Vernon Earl MCGINNIS, Jr., Appellant v. Mark HAMMER, Physician's Assistant; Stephanie Wood, C.H. C.A./R.N.; Superintendent Mark Cappoza; Correct Care Service LLC, CCS; Carrol Scire, Superintendent's Assistant/Grievance Coordinator
Pro se appellant Vernon Earl McGinnis, Jr., a Pennsylvania state prisoner proceeding in forma pauperis, appeals from the District Court's order granting the defendants’ motions to dismiss. For the reasons discussed below, we will affirm.
Because we write primarily for the parties, who are already familiar with this case, we include only those facts necessary to reach our conclusion.
McGinnis alleges that in late 2014, while incarcerated at SCI Pittsburgh, he experienced severe pain in his left knee after jogging. On December 29, 2014, McGinnis was seen by Mark Hammer, a Physician's Assistant employed by Correct Care Service LLC. McGinnis alleges that Hammer did not touch or examine him, but that Hammer did diagnose a knee sprain, prescribe ibuprofen, and advise McGinnis to “use common sense.” Hammer did not order x-rays or an MRI, or prescribe crutches, a knee brace, or an ace wrap.
For the following two weeks, McGinnis walked with a painful limp. The limp caused him to fall once on the F Block steps on January 13, 2015. McGinnis was put in a wheelchair and examined by medical personnel, but has not alleged that he suffered any injuries from the fall. He was given crutches and a follow up appointment was scheduled.
Because he was unsatisfied with his initial treatment from Hammer, McGinnis submitted a request slip to Stephanie Wood, a Corrections Health Care Administrator, advising of his ongoing knee pain and requesting an MRI. McGinnis subsequently informed Carol Scire, the Grievance Coordinator, and Mark Cappoza, the Superintendent, of his need for additional medical treatment. On January 13, 2015, McGinnis filed a grievance against Hammer, Wood, and Cappoza, on the grounds that he was being denied necessary medical treatment. McGinnis alleges that these defendants conspired together to turn a “blind eye” to his knee problem, and that Wood was improperly assigned to review the grievance. Wood denied the grievance and found that McGinnis was “receiving the community standards of medical care.”
On January 16, 2015, McGinnis was examined by Physician's Assistant Meredith George. George examined McGinnis’ leg and concluded that he had ligament damage. McGinnis requested an MRI, but was allegedly told by George “[I]t does not work like that, if the medical [department] fixed everyone in prison, the state would be bankrupt.” George provided better crutches, ordered x-rays, and prescribed physical therapy.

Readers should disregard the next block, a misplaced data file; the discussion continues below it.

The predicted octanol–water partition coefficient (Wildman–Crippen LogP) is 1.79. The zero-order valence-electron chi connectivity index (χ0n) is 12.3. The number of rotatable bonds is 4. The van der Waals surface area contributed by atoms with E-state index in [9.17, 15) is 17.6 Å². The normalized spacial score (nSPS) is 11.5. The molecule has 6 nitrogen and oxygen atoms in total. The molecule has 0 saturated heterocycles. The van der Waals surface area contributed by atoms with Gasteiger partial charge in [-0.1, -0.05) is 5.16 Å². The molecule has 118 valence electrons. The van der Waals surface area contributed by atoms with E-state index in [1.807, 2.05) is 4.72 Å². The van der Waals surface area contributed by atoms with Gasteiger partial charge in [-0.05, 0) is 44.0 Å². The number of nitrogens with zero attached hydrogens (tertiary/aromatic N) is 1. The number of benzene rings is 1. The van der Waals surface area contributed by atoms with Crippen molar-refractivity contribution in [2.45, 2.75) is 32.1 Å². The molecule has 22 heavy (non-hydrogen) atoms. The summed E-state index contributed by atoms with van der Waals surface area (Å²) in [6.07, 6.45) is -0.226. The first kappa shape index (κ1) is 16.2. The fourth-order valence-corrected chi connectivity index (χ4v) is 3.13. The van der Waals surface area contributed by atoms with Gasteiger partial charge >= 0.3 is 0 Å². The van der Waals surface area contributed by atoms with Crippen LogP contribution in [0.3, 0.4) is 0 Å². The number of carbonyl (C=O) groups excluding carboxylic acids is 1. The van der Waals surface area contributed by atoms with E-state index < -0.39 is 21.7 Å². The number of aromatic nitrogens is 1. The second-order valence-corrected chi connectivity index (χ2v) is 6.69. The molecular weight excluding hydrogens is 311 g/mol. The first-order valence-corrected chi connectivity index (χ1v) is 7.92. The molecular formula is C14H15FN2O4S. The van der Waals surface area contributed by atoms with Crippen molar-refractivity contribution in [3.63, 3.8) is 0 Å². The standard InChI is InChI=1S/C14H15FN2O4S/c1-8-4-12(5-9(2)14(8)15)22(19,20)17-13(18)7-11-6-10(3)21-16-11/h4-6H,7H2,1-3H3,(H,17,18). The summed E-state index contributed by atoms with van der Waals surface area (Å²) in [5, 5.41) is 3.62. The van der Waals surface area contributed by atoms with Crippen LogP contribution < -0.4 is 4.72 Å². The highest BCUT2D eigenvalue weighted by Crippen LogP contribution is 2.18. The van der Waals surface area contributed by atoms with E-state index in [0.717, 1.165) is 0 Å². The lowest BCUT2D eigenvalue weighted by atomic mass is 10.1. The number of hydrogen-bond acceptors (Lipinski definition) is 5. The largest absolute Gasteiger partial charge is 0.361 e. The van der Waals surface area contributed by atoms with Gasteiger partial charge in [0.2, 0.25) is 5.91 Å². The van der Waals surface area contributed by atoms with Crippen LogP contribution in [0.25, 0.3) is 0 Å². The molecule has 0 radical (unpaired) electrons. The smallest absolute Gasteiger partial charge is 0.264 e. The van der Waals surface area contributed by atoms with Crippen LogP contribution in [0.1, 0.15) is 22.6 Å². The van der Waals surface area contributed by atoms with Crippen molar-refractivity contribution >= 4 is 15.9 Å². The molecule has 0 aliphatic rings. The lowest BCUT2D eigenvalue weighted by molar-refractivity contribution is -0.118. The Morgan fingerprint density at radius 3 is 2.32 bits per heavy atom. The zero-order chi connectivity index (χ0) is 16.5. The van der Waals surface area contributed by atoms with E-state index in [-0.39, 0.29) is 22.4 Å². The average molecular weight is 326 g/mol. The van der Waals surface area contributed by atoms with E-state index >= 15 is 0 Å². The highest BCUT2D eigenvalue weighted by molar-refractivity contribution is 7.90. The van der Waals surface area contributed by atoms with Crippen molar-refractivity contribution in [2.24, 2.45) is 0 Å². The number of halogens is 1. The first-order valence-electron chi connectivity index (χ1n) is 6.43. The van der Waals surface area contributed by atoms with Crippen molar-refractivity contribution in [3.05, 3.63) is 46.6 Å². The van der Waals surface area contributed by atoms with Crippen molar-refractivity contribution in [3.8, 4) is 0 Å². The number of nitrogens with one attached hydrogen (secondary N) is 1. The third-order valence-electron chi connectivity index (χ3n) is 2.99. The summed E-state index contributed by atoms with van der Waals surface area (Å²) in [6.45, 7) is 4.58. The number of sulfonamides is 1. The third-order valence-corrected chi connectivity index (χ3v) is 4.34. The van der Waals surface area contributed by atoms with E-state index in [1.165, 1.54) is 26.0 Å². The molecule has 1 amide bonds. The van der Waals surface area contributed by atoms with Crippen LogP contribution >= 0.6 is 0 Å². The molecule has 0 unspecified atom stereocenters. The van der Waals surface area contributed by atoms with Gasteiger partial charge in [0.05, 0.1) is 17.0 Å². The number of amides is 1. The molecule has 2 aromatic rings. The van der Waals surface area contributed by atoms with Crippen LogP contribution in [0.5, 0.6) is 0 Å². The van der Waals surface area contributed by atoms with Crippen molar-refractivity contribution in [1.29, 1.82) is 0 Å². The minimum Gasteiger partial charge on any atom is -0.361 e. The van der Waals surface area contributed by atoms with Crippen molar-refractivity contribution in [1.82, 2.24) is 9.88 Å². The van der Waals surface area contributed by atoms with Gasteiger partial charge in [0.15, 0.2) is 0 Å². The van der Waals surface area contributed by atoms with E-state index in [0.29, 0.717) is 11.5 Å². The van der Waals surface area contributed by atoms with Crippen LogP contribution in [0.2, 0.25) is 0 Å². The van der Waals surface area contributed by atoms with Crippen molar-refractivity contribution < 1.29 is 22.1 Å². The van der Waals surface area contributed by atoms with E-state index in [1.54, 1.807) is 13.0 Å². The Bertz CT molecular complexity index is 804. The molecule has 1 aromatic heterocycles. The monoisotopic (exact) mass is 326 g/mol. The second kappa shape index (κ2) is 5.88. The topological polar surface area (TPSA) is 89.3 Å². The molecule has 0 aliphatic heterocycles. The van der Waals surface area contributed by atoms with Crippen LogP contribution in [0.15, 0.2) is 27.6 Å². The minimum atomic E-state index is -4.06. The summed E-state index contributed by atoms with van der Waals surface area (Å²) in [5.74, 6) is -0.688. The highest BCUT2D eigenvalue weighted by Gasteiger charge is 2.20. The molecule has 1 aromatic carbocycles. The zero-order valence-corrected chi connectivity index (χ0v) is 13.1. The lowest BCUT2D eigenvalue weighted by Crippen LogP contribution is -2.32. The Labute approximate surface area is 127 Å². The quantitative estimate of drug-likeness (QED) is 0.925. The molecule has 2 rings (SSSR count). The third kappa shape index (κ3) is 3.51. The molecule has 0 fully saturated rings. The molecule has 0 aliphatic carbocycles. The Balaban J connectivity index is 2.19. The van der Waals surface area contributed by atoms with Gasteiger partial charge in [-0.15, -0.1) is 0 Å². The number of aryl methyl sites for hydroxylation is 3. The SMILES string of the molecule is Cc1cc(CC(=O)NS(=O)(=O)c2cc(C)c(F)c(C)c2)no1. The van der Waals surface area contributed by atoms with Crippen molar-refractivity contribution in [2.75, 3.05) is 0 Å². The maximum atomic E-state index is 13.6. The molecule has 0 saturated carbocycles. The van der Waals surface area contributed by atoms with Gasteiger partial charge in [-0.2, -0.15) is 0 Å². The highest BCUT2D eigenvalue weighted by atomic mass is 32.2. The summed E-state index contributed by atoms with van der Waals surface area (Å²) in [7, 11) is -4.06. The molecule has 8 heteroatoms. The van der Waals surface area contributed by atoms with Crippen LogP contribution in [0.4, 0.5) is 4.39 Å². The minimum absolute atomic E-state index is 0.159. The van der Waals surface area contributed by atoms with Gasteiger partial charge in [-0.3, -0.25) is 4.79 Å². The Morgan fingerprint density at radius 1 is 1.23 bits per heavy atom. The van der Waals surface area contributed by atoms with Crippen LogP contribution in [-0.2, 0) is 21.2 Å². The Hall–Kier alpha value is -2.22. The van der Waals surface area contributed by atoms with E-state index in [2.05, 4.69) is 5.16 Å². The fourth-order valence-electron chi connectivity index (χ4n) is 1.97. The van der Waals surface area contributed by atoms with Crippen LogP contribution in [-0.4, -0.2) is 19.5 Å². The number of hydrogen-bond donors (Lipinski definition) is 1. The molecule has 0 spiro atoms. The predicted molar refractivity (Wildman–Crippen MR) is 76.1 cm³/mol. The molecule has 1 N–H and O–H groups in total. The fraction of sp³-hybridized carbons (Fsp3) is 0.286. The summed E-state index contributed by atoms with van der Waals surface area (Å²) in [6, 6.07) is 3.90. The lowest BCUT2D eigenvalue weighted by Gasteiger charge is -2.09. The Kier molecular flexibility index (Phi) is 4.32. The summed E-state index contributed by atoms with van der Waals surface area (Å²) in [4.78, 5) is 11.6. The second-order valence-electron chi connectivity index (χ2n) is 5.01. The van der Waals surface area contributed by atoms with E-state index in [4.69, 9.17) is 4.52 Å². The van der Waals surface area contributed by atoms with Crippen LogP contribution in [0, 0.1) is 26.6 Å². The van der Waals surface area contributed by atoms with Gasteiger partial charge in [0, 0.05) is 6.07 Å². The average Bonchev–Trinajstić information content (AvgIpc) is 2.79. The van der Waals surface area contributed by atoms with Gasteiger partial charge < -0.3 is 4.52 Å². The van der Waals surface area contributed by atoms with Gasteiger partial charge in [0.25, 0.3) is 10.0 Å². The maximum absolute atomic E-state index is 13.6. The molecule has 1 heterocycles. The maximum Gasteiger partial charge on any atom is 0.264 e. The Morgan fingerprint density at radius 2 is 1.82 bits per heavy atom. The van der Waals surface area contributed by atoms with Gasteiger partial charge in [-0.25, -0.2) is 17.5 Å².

McGinnis was seen by Hammer again on February 16, 2015. McGinnis told Hammer that he could not walk and that his left knee was getting worse. After examining McGinnis, Hammer determined that his ligaments were “laxed,” ordered a hinged knee brace, and prescribed leg-strengthening exercises. When McGinnis asked how Hammer could make a diagnosis and prescribe treatment without an MRI, Hammer allegedly accused McGinnis of “faking” and said that “[y]ou will not get an M.R.I., and fixing your knee is an elective procedure ․ they do not have to make you a world class athlete.” McGinnis then informed Hammer that the ibuprofen was not alleviating his pain. Hammer responded by canceling the prescription, without prescribing any other pain medication. McGinnis alleged that “this is in retaliation, he is aware of the prison grievance I filed on him.” McGinnis has not alleged that he requested any other pain medication at that time. On March 5, 2015, McGinnis was seen again by Meredith George, who prescribed naproxen. McGinnis alleged that the naproxen “is less than what I was getting with the [ibuprofen] and I was still in constant and severe pain.”
McGinnis then filed his complaint in the District Court, alleging violations of his Eighth Amendment rights. Following a hearing on June 9, 2015, the District Court ordered the defendants to schedule an MRI of McGinnis’ knee and to have the knee evaluated by an orthopedic surgeon. The MRI was completed and a board-certified orthopedic surgeon diagnosed tendonitis of the abductor muscle, which did not require surgery. McGinnis does not allege that the diagnosis required any alternative course of treatment, and states that by November 2015, his knee had healed to the point where he could walk normally and resume weightlifting.